“Work is a very important part of people’s psychological and physical environment, so if we are concerned about health and health-care costs, we ought to worry about what goes on at work,” says Jeffrey Pfeffer, who coauthored the piece with GSB colleague Stefanos Zenios and lead author Joel Goh of HBS. It may seem as though people with lucrative but intense jobs in the financial sector would be most at risk of getting pummeled into sickness, but lower-income Americans are probably most at risk because, says Pfeffer, they “tend to get sorted into … shift jobs, long hours, economic insecurity.”
To predict the effect of job-related anxieties, the researchers scoured medical literature about 10 work-related triggers that lead to negative health outcomes–including unemployment, long hours, and feeling unfairly treated—and used survey data to determine their prevalence. Then they built a model that estimated the overall effect of those triggers in terms of cost and mortality. The researchers noted that worker neuroses tended to mirror the health of the overall economy: In 2006, when the markets were humming, there were fewer workplace-stress-related costs, according to their model; in 2010, when the country was climbing out of a crisis, the costs would have been higher. The fact that work angst can be cyclical doesn’t mean managers should be excused from making practical changes to make their employees feel better, Pfeffer says.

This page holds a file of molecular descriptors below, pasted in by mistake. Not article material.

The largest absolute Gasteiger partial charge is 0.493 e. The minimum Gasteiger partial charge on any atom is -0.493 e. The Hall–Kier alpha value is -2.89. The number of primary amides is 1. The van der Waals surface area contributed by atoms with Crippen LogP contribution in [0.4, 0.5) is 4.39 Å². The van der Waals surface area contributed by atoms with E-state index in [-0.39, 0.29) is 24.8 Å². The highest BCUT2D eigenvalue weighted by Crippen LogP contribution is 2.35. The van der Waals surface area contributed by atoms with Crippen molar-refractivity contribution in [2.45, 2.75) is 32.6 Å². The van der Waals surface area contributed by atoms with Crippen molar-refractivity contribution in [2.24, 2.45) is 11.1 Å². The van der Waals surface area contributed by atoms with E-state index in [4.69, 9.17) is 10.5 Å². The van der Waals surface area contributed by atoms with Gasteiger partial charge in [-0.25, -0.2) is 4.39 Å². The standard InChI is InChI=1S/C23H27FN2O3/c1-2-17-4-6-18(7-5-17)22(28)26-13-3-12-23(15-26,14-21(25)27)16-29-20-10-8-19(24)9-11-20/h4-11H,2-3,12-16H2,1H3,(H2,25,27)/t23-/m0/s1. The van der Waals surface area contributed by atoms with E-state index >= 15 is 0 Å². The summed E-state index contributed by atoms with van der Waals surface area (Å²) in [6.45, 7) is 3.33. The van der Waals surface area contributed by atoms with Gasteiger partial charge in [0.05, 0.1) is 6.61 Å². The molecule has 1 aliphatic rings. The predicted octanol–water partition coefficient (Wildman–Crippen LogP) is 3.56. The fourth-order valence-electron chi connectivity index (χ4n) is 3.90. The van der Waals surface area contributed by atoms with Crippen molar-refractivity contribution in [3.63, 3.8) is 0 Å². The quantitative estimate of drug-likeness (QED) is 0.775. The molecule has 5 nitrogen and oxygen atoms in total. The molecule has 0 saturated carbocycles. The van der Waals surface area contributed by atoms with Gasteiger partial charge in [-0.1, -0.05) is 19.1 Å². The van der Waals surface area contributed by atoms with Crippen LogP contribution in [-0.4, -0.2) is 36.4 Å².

“People have discretion as to how they are going to deal with the general economic trends,” says Pfeffer. He points to such companies as Southwest Airlines or Costco, which have resisted industry-wide trends that create awful, high-pressure, low-security environments for workers. Refraining from layoffs during a downturn may seem costly, but Pfeffer says that type of policy could pay off in health-insurance savings.